While the Obama administration has focused on tax increases over the years, Canada has focused on tax cuts. The new Canadian budget, out a couple weeks ago, summarized some of the progress that they have made.
Since treaties in the 19th century, the federal government has provided educational aid to American Indians. These days, the Bureau of Indian Education (BIE) owns about 180 Indian schools, which have about 41,000 students in Arizona, New Mexico, South Dakota, North Dakota, and other states.
Former Maryland Governor Martin O’Malley is readying himself for a White House run. His recent rhetoric on economics shows that he will run to the left of Democratic frontrunner Hillary Clinton. After two terms of an unpopular left-wing president, that is surely the last thing the country needs.
A Wall Street Journal story today looks at government spending through the lens of the national income and product accounts (NIPA). The article says that as government spending rises, it is “no longer dragging on growth.” Unlike recent years when spending was supposedly cut, the government today “has ceased to be a drag on growth.” But that is an unwarranted conclusion from the NIPA data, which are produced by the Bureau of Economic Analysis (BEA).
A lot of people hate Tax Day. Filling out tax forms is drudgery, and being forced to pay cash to the IRS is painful, especially since the taxes fund so many wasteful activities. Taxes are not the price of a civilized society as liberals claim, but the price of a government cluttered with failed and harmful programs.
Presidential candidate Rand Paul has announced his support for a balanced-budget amendment (BBA) to the U.S. Constitution. This is an old idea, but a good idea. A BBA has been proposed in Congress as far back as 1936. In 1982 the Senate passed a BBA by a vote of 69-31, but it failed to get the needed two-thirds approval in the House. In 1995 a BBA passed the House by a 300-132 margin, but it fell one vote short of passage in the Senate.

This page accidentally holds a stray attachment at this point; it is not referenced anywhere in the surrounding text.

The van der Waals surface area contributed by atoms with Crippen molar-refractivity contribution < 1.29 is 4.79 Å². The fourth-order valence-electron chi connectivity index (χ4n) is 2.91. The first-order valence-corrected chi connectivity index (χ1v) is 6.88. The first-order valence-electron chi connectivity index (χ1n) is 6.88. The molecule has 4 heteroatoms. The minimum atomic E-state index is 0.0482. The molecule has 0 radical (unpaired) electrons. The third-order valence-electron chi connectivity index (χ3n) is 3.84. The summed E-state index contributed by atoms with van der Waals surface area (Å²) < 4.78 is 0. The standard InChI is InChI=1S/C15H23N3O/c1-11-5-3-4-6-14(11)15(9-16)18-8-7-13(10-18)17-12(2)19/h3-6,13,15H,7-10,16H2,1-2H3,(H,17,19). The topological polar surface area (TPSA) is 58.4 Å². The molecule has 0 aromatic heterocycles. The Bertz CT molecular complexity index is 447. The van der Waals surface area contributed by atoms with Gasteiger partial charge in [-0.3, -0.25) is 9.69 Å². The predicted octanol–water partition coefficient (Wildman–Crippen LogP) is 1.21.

Republicans control both chambers of Congress. Republicans trumpet their desire to cut federal spending and control the growth in entitlement programs, but a number of their actions over the last month suggest otherwise.
For more than a century, the federal government has pursued a misguided witch hunt against perceived monopolies in the private sector. But in a glaring hypocrisy, Congress has long protected one of the nation’s largest businesses against competition. The legal monopoly conferred on the U.S. Postal Service (USPS) is a relic. Government-run mail makes no sense in our email-dominated economy, and other nations are showing that postal privatization works. If the centuries-old Royal Mail can be privatized, then so can our USPS.
For taxpayers needing IRS help, this year’s filing season could be a nightmare. The Washington Post today reports on the long lines at IRS offices. The newspaper suggests that five years of Republican budget cuts are to blame, even though Democrats control the White House and, until recently, the Senate. But, whoever is at fault, the IRS commissioner is correct that his agency’s service is “abysmal.”
Tomorrow at CPAC, I will discuss some advantages of infrastructure privatization. Perhaps the largest advantage is innovation. Unlike government bureaucracies, private firms in a competitive environment are eager to maximize the net returns of projects, so they find new ways to reduce costs and improve quality.